A two-storey, architect-designed house in Udine, northeast Italy. The entrance level opens into a long hallway with a large open-plan living area. There’s also a kitchen, two guest bedroom suites, a hammam and WC. Upstairs, there’s a family living room, kitchen, the master bedroom suite, three further bedrooms and two bathrooms.


This is a cabin in the woods with a Moroso spin, reimagined as a series of intersecting black and rust-red boxes that slot into each other and progress from more public areas on the entry level floor to calmer, more private, family spaces upstairs.Patrizia and her husband wanted their home to be ‘a haven, but with a total connection with the outside landscape'.The entrance hall leads into the open-plan living area, with a ‘conversation pit’, (shown above) where Patrizia has informal meetings.

When it came to the architecture, Patrizia brought together Martino Berghinz and her good friend Patricia Urquiola (who originally trained in architecture).

A mosaic based on a traditional Senegalese motif runs the length of the entrance hall.


The house is built at the top of an incline, so the sightlines from balconies and windows just skim the tree tops. The seeds of inspiration had been sown over a decade ago, on a work trip the two women made to Australia. The colours of a trip to Uluru (Ayers Rock) stayed in their minds and fed into the design of the new house, with earthy reds, railings that are reminiscent of Uluru’s desert viewing platform and a cedar-clad exterior inspired by Australia’s boxy ‘uncomplicated’ outback houses.

Throughout the house and garden, furniture adds standout colours and shapes that have become the hallmarks of Moroso. The mix is constantly being added to, but flux is all good in Patrizia’s book.Sebastian Herkner’s Banjooli chairs are inspired by the way ostriches spread their wings in their mating dance.


This space is a vibrant overlaying of African artefacts with contemporary furniture and photography, set against black stucco walls and clay-red resin flooring.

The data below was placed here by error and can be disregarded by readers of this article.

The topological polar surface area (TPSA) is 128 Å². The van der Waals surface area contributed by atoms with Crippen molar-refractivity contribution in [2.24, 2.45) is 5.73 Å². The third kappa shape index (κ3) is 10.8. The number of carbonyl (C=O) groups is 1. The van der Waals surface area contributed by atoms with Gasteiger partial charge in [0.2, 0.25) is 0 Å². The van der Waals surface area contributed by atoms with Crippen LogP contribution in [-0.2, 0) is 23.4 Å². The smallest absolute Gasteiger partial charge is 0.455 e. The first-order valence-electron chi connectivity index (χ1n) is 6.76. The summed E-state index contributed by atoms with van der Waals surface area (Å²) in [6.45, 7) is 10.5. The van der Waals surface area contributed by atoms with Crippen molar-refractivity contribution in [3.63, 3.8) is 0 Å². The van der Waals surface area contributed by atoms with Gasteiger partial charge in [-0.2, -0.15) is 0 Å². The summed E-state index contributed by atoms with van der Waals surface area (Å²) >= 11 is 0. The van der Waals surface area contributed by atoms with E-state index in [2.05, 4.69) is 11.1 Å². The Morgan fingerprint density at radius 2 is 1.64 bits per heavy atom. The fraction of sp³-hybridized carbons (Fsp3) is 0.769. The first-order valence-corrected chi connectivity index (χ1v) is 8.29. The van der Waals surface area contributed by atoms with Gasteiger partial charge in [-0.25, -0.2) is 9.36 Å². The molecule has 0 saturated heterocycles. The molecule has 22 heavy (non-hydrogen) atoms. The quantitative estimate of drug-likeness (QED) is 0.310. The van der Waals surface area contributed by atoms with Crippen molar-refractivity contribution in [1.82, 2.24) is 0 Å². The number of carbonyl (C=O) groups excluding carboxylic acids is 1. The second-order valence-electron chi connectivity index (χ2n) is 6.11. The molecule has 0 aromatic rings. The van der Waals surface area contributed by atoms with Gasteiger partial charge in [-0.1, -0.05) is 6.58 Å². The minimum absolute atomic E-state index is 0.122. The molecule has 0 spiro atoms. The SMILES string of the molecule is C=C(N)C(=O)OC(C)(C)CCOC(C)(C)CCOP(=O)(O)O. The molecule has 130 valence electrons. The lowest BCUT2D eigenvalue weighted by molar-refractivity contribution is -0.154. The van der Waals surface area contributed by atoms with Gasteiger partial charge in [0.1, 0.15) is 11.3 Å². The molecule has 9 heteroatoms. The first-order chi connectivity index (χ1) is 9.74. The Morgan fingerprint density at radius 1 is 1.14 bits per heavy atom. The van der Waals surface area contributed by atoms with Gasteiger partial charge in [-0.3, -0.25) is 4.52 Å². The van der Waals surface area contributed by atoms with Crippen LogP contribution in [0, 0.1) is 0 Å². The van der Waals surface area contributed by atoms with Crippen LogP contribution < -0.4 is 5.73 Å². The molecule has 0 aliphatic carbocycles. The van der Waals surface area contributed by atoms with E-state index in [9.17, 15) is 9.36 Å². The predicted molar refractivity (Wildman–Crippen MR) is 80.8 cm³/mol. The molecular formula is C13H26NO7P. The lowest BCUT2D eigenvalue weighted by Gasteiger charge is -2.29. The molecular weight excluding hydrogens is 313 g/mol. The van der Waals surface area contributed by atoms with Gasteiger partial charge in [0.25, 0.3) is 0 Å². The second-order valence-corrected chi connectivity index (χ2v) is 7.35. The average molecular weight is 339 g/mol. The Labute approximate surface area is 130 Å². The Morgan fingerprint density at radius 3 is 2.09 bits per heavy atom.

The strong red and grey echo the blocky exterior architecture, while wood was chosen for the stairs to herald entering the softer, more private part of the house upstairs.

(Image credit: James Merrell)


The space leads out to a tree-level balcony, where chairs inspired by husks of corn add vibrance and the architecture harks back to the outback houses of Australia.


The upstairs is the more private part of the house, with wooden floors and white walls for a serene mood.

The room has a scale that can take big, bold paintings and a mash-up of traditional African and modern Italian furniture.


The family’s upstairs dining area overlooks the wilderness that was the main draw of the location. The multi-coloured chairs were a beautiful accident that happened when the factory switched to making a new batch in a different colour. The moulds produce a few chairs with swirls of the two, but it's not possible to recreate them on a large scale.

This home celebrates the beautiful blurring of lines: between interior and exterior and between home and work, serving as a playground for the Moroso creative spirit to be let loose on a grand scale.


Red, black and green bring soul into the space, while sections of glass maintain a flow in this woodland sleep zone.

This is a place to admire the fruits of Moroso’s brave, brilliant design collaborations, but it is also a family home that radiates the warmth and creativity of its owner.

See more of Patrizia's work at Moroso here.

Photography / James Merrell